to play with things, to move things around. And it’s really important to explain it properly because if you don’t, people can become a little afraid of it. I think it’s part of our success to offer a strong conceptual proposition, but at the same time Axor Bouroullec is still quite simple for people that are not highly interested in design. It’s not something complicated. My mother could work it out! What are the greatest challenges facing designers right now? I think the design world is fighting against big manufacturers that make products that shouldn’t exist. I think that there are too many companies that make things that are not done very well. For example, if you take electronic accessories for the kitchen, coffee machines and things like that, most of them are built to last for one or two years. They are not done well enough in terms of quality, and that’s just to reach a lower price point. I think we really have to make people understand that it is important to buy the right product because behind the act of buying lies a really important politic. When you buy something it is really quite a strong political act. In France, some of the most interesting products for me are organic food products. When you buy organic vegetables or meat, I think there is a really good deal between the producer and the customer, and vice versa. It shows in the fact that the customer is happy to buy better vegetables, but at the same time doesn’t mind that they are not all the same size, or maybe aren’t clean and will need to be washed, or that you can’t get tomatoes throughout the year. This is how things should be in the future. People should understand the reality behind a product and when they buy, they should do it consciously, so they know exactly what they are doing and why they are doing it. But doesn’t design essentially feed into mass consumerism? I think, on our side, that we have never really addressed mass consumerism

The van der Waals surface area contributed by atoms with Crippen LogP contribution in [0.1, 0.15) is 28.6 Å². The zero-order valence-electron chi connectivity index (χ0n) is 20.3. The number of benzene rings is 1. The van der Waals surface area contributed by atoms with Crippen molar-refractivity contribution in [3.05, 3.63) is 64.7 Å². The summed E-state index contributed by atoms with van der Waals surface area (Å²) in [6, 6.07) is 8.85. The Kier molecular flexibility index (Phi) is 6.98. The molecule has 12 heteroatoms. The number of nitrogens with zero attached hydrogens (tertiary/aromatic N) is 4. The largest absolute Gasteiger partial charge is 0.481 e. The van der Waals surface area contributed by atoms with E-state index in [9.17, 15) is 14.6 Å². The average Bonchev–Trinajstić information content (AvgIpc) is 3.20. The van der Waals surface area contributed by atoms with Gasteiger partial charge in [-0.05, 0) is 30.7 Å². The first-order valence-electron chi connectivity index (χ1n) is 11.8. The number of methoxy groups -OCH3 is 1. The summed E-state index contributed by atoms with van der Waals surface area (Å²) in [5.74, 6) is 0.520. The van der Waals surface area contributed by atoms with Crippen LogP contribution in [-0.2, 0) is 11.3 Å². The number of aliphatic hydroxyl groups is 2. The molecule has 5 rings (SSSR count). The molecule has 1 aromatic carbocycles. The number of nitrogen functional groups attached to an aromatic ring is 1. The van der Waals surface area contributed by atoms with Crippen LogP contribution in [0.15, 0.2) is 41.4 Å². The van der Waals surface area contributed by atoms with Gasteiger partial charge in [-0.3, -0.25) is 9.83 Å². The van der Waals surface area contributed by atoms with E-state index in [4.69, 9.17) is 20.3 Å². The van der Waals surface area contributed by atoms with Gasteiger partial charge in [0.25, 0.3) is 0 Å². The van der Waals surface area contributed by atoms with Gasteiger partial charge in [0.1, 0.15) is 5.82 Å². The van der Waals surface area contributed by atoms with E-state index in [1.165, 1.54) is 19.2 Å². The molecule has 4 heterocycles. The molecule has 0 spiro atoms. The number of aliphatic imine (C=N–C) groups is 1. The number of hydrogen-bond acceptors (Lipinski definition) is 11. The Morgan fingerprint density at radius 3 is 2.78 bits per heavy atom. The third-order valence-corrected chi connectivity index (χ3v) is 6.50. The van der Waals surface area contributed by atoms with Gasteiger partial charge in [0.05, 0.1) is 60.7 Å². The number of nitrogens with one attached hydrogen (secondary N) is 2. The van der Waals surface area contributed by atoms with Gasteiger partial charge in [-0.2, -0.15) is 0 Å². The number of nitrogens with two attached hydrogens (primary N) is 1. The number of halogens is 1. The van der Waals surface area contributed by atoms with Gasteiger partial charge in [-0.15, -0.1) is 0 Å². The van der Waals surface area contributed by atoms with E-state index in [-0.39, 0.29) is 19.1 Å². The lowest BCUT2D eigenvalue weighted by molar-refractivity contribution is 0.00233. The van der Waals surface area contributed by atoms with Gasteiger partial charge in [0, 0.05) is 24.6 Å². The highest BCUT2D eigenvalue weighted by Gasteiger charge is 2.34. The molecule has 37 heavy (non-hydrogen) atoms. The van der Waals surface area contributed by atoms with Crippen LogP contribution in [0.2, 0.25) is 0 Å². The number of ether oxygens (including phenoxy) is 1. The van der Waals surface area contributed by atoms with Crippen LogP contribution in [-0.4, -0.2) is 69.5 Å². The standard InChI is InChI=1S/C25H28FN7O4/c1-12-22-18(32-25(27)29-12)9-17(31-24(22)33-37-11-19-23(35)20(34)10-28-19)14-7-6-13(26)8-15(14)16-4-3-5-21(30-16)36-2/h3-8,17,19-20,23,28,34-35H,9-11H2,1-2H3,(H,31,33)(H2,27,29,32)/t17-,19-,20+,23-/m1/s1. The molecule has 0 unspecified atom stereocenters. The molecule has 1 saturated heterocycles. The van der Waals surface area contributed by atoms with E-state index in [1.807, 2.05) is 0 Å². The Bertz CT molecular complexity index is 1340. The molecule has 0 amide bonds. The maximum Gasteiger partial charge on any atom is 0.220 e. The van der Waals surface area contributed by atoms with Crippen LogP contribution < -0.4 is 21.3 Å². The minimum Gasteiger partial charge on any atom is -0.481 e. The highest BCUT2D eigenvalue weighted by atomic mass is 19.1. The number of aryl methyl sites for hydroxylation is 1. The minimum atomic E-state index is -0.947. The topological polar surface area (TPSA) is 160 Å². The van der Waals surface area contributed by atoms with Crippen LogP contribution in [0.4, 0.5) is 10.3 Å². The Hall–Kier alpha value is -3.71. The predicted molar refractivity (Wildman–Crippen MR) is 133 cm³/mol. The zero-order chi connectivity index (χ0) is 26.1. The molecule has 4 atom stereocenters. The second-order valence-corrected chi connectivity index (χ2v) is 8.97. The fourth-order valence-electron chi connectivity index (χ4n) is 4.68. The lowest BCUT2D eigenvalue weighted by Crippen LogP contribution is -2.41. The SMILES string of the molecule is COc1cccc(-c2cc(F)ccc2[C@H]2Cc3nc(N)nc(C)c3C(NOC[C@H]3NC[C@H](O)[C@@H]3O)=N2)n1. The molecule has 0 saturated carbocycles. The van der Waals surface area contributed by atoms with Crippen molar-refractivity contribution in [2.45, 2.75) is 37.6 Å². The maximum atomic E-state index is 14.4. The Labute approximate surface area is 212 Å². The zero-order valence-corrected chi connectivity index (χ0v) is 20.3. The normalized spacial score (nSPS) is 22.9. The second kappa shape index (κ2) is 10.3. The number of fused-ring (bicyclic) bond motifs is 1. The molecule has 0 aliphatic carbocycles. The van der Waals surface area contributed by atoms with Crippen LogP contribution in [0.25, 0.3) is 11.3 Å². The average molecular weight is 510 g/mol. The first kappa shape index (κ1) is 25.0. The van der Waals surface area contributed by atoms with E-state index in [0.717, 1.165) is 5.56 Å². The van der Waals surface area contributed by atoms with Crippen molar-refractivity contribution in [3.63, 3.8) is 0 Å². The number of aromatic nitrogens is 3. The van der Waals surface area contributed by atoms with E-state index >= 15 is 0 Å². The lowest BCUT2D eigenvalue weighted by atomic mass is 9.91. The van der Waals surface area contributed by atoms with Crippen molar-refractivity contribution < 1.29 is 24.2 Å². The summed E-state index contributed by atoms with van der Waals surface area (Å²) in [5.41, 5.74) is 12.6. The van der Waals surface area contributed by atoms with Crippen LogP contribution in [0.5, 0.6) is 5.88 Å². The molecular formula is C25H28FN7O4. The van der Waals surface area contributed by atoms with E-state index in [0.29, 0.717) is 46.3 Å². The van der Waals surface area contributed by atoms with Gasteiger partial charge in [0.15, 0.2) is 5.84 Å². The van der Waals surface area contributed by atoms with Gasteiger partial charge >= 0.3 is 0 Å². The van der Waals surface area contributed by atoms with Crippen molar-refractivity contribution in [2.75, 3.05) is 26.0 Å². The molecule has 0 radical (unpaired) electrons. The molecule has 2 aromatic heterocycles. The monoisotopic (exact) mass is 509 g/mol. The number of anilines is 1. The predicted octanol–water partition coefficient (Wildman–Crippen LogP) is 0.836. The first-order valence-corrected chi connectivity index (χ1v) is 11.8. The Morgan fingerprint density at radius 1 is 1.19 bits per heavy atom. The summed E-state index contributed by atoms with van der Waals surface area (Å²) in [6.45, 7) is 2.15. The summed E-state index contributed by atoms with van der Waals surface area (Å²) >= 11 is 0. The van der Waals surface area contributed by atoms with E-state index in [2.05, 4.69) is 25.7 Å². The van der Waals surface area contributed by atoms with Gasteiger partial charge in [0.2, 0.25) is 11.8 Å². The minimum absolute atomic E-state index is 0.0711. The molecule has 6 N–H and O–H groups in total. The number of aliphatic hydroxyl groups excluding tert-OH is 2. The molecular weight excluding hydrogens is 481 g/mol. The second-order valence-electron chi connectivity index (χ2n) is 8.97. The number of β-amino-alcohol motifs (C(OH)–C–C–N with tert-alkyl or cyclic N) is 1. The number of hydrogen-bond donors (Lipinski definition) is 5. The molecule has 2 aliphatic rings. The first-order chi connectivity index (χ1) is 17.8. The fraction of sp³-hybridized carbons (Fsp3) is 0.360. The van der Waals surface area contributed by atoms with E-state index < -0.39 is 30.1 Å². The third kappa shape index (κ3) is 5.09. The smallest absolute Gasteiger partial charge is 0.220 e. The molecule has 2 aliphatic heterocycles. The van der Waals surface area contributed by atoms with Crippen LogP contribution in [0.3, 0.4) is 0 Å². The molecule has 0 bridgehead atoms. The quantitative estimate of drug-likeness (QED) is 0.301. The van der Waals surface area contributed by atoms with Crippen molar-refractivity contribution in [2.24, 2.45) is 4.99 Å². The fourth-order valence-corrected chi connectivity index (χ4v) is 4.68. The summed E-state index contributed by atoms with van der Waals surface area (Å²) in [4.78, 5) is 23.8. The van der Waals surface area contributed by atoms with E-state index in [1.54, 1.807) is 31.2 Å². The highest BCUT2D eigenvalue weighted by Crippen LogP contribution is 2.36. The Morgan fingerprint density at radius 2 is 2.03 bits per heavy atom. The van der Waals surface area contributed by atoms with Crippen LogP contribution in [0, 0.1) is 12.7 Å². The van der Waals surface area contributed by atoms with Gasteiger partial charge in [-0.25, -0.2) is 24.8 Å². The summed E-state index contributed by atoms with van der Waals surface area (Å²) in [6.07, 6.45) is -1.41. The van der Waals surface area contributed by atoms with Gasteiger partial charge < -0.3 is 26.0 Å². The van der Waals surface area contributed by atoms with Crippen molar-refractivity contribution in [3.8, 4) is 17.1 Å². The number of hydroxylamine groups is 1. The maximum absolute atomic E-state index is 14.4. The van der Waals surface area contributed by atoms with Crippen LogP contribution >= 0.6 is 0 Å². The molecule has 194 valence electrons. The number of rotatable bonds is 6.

because we have never been asked to. I would quite like to. If I was asked to design something by Ikea or someone like that, I would with pleasure. What I find quite interesting in the world is that things can travel – pictures, concepts but also products. When we design, we think with a certain universality. At the same time, I know that there won’t ever be millions and millions of pieces produced. We don’t need one company making all of the world’s taps, after all. What’s your favourite interior space? It’s quite dif ficult to say. I think my favourite space is still my flat in Paris. Just because it belongs to me, and so I feel at ease. It’s my private place for myself and my wife and daughter. It’s for us. And I would do anything inside that space to build a better life for the three of us. But then, I definitely love spaces that have a connection with the landscape – water, for example. I think it is a great quality that you can also achieve in a city. In Istanbul, for example, where you have the Bosphorous, or in Copenhagen where the sea goes right into the city, you get a lot of perspectives and very wide spaces. I like those kinds of spaces. Where I live in Paris, unfortunately, I don’t have those kinds of qualities. What is the best thing about working with your brother… and the worst? I think one of the best things about working with each other is we challenge each other and we discuss things a lot. I think it’s quite dif ficult when you are alone to get distance from what you do. Because there are two of us we have this ability to question ourselves, which is more challenging but produces better results. One of the problems is that what we do is really important to Ronan and me. It’s a really big part of what we are so sometimes disagreements can be quite painful to live with. Maybe that’s part of being creative. If we had a company that dealt with truck logistics, perhaps I would be less engaged and it would impact my personal life less!